Glass water bottles also tend to be robust and durable, lasting for many years in many cases, and thus their use also means less reliance on disposable materials. That makes glass bottles a great choice for the environmentally conscious consumer, and for the economically conscious, as well: it's cheaper to refill a bottle over and over again than it is to keep buying new bottles of water.

Choosing The Right Glass Bottle For You

If you're simply looking for a fine glass bottle to keep on your desk at work or by your bedside for nighttime thirst, then it's hard to find a glass bottle that won't serve you well. Many people prefer bottles with wide mouths that handle just like a water glass for these casual uses.

If you're looking for a glass water bottle you can use during exercise, on the other hand, you need to put a bit more effort into your pre-purchase research. First, make sure you get a bottle that will fit onto your bike for use while cycling, into your hydration belt for hiking or running, or that's simply comfortable enough to keep in your hand for use during a good, long walk.

Also consider a bottle with plenty of added protection in the form of a silicone or rubber sleeve if you're going to be using it while on the go: while glass bottles are strong and durable, they certainly aren't shatter-proof.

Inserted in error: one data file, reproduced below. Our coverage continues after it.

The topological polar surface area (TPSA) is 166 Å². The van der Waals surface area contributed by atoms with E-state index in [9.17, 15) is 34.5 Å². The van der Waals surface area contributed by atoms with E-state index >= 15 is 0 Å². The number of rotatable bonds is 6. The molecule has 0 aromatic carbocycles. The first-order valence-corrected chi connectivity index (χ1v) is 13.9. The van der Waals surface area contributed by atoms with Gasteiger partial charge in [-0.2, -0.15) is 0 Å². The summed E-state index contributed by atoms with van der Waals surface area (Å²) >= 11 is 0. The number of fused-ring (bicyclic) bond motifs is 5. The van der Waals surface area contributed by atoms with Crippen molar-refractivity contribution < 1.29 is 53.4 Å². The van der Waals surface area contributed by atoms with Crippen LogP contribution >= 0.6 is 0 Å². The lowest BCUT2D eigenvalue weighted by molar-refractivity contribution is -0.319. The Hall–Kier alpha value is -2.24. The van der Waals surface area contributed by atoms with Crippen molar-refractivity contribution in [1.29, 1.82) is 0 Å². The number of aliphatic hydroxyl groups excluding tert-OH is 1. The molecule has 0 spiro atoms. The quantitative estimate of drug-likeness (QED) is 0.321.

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Melissa Harr
Last updated on January 08, 2019 by Melissa Harr

Melissa Harr is a language-obsessed writer from Chicagoland who holds both a bachelor of arts and master of arts in English. Although she began as a TEFL teacher, earning several teaching certificates and working in both Russia and Vietnam, she moved into freelance writing to satisfy her passion for the written word. She has published full-length courses and books in the realm of arts & crafts and DIY; in fact, most of her non-working time is spent knitting, cleaning, or committing acts of home improvement. Along with an extensive knowledge of tools, home goods, and crafts and organizational supplies, she has ample experience (okay, an obsession) with travel gear, luggage, and the electronics that make modern life more convenient.